On this 6th day of March 1838 personally appeared before me John Cass an acting Justice of the Peace for said county and state aforesaid John White a resident of the county of Polk and state of Tennessee Aged ninety four years. Who being first duly sworn according to the law doth an his oath make the following Declaration in order to obtain the benefit of the act of Congress passed on the 7th of June 1832 that he Entered the Service of the United States under the following named officers and served as herein stated. Declarant says he was living in Union District in the state of South Carolina and was drafted in the United States under Captain Jollys Company as a private horseman in a regiment commanded by Colonel Brandon in the year of 1780 in the month of January and was marched to the City of Charleston in a few days after we reached Charleston we were marched out of Charleston to a placed called the ten mile house and was stationed there in garrison three months and was marched from there home and was discharged after serving the time of three months in said company and regiment. Declarant futher says he was again drafted into the service of the United States in a Company Commanded by Captain Forsythe Hughes, a private in the Regiment Commanded by Colonel Thomas Brandon in Union District in the state of South Carolina in the month of may 1780 and was engaged through the upper part of the state of South Carolina declarant says he with some Hundred others were detailed guard the house and mills of Colonel Brandon which he had taken from Colonel Fletcher (?) who was a Tory and was then gave to the British declarant says that the was never Engaged in any battle but was in the service of when the battles of Kings mountain the battle of the Cowpens and of Blacksstacks ford was fought but was on other duty. the country he marched through was the upper parts of South Carolina and North Carolina and Georgia at one time forcing the Cherokee Indians across the Hightower river in the state of Georgia. declarant says he continued in the service in said company until the British evacuated Charleston 12 Dec 1782 or about that time declarrant says by reason of old age and consequent laps of memory he cannot say positivly how long hew served but to the best of his recollection he did not serve less than two years and six months and during said time he was either in a field or garrison and was not engaged in any ?????? declarant says he has no documentary evidence having lost his discharge to prove his services by declarant says ???? William Prewitt can testify to his service who was a Revolutionary Soldier and was acquainted with his service or a portion of it. declarant says the reason he never claimed a pension before that he had property and enough to live on and keep him from want and could do without it. He hereby relinquishes every claim whatever to a pension or annuity Excepts the ????? and declares that his name is not on the pension Roll of the agencey of any state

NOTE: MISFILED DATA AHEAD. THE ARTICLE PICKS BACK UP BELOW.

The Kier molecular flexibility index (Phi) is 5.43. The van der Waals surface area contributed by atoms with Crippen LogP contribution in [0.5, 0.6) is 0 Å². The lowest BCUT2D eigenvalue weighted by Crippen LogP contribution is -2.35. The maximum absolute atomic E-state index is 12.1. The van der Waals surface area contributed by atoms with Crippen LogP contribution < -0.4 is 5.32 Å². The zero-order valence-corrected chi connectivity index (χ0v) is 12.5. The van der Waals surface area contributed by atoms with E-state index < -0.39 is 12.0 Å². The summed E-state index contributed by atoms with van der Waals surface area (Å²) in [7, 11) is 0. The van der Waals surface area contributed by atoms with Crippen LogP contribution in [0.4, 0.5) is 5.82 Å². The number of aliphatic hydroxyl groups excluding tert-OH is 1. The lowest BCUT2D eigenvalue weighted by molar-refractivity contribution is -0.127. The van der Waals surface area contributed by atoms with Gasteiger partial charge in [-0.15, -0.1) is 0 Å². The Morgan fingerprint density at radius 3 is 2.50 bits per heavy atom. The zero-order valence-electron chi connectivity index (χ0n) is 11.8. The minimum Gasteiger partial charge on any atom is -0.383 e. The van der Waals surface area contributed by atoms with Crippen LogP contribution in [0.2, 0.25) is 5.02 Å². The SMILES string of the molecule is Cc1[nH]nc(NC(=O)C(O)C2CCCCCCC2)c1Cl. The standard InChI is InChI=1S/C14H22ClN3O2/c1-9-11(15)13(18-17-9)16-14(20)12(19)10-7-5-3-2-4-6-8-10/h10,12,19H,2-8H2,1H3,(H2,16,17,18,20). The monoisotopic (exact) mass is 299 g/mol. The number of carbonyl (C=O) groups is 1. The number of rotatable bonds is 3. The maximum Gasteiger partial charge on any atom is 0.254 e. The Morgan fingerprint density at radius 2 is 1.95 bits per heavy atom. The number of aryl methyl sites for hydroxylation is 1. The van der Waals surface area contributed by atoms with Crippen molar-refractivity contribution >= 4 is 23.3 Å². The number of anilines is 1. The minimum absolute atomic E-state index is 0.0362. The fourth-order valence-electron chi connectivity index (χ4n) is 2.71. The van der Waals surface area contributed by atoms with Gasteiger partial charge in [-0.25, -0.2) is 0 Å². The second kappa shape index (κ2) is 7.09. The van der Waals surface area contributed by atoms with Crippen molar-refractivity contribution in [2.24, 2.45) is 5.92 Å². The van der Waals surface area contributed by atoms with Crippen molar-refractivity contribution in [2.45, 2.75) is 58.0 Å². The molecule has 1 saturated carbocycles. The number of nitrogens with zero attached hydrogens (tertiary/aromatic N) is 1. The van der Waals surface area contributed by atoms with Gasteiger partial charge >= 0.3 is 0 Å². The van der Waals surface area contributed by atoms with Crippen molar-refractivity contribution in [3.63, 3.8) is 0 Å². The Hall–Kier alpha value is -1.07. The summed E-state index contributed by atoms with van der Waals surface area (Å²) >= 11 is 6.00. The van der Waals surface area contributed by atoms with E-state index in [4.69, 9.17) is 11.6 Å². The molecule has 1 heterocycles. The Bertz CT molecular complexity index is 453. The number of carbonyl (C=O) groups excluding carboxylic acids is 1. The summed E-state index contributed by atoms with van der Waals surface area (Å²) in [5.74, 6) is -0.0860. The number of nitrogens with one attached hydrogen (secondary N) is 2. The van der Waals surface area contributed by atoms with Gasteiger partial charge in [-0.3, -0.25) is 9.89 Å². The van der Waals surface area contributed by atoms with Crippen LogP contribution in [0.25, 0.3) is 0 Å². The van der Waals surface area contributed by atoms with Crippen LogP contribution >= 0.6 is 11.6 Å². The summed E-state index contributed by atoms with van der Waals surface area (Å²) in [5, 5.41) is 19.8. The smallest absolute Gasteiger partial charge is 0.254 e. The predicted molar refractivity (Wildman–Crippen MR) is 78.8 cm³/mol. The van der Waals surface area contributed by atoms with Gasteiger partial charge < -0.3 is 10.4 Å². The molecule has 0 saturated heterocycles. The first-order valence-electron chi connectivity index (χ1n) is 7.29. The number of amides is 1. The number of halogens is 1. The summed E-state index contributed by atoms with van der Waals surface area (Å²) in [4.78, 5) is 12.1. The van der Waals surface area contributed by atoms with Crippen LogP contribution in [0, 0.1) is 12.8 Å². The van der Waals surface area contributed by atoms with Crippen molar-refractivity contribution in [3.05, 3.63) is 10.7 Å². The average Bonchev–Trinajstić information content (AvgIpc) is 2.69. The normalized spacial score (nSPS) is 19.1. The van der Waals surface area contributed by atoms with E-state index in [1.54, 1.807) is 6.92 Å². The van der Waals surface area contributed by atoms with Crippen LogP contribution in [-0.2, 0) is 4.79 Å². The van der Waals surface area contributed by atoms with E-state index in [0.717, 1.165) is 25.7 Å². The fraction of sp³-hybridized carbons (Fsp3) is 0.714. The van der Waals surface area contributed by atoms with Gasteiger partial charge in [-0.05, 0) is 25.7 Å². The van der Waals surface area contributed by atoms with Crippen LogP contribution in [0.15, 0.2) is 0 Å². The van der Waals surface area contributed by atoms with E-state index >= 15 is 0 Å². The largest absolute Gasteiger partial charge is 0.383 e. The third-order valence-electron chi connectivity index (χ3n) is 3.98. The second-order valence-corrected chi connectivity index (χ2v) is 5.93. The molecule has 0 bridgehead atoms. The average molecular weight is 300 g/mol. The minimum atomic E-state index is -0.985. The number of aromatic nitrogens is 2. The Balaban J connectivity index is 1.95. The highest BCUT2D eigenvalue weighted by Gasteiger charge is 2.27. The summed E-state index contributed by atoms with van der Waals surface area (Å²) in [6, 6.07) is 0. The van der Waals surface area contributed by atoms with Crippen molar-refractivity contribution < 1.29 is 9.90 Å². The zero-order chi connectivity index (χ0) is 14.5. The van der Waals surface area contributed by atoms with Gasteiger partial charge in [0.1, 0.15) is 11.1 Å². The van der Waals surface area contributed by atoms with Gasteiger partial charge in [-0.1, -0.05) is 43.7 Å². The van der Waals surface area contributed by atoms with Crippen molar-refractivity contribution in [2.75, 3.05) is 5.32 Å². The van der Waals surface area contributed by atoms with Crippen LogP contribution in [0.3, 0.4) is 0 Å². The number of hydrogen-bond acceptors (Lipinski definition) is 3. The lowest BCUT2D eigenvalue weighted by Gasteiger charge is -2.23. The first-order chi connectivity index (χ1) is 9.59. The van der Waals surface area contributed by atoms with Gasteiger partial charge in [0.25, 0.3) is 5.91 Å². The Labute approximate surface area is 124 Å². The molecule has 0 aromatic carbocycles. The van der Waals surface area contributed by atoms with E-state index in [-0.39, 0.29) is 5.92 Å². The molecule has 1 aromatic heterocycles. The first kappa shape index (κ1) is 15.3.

Sworn to and subscribed the day and year aforesaid.